Behind the Scenes or, Thirty years a slave, and Four Years in the White House is an autobiography by Elizabeth Keckley that chronicles both her years as a slave in the South and her years as a dressmaker and confidante for Mary Todd Lincoln during Abraham Lincoln's presidency. Her memoir begins with her birth as a slave in Virginia and moves to buying her freedom from her master to the beginnings of her business as a dressmaker to her famous role as confidante of Mrs. Lincoln from the first presidential term to after the assassination. The autobiography includes revealing letters from Mrs. Lincoln to Mrs. Keckley in the appendix.
Elizabeth Keckley has received much attention lately, as actresses depicting her have appeared in Steven Spielberg's Lincoln and Mrs. Lincoln's Dressmaker, but I like to retrieve information directly from the source, especially when the source is in the public domain. Behind the Scenes was extremely controversial at the time; Imagine if the best friend of our current First Lady were to write a memoir chronicling all of their personal conversations and then increase that intrigue based on the events of the Civil War and the presidential assassination.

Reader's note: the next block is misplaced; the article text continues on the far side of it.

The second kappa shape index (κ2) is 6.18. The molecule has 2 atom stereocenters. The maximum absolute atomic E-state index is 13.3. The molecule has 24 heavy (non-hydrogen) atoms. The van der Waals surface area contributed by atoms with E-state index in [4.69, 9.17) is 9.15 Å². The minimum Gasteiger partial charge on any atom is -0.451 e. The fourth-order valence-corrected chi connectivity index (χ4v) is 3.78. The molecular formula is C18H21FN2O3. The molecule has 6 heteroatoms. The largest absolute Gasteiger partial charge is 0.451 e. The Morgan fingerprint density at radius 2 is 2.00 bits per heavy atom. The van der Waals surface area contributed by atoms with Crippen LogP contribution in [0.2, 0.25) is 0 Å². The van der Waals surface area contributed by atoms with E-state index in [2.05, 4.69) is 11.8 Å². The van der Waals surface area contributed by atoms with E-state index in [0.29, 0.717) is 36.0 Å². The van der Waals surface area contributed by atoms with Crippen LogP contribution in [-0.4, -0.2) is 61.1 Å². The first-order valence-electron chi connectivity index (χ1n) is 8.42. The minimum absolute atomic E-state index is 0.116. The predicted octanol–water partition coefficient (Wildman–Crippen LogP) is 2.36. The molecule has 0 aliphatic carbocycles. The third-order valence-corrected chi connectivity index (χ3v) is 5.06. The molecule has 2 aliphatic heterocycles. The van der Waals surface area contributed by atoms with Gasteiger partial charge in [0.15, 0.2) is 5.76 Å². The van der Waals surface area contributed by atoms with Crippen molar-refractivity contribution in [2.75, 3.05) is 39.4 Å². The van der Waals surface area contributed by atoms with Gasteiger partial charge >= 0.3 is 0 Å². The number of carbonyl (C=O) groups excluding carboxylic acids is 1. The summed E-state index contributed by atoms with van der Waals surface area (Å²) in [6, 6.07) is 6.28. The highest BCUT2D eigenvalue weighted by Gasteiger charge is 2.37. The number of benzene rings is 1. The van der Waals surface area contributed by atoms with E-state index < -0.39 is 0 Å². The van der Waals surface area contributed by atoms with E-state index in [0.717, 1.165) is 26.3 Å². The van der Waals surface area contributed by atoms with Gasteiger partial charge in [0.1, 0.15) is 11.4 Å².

Mrs. Keckley knew that writing such a novel would be the end of her personal relationship with Mrs. Lincoln, so she did not spare any detail. Interestingly, she was very forgiving to the character of Mr. Lincoln, but very strict with her supposed friend Mrs. Lincoln. Reading this autobiography made me deeply interested in Mrs. Keckley, and, although I would not want to be her friend, I was saddened when I researched her fate and found that she was buried in an unmarked grave in Maryland. For a woman who rose from a slave to the White House, she should have received more recognition.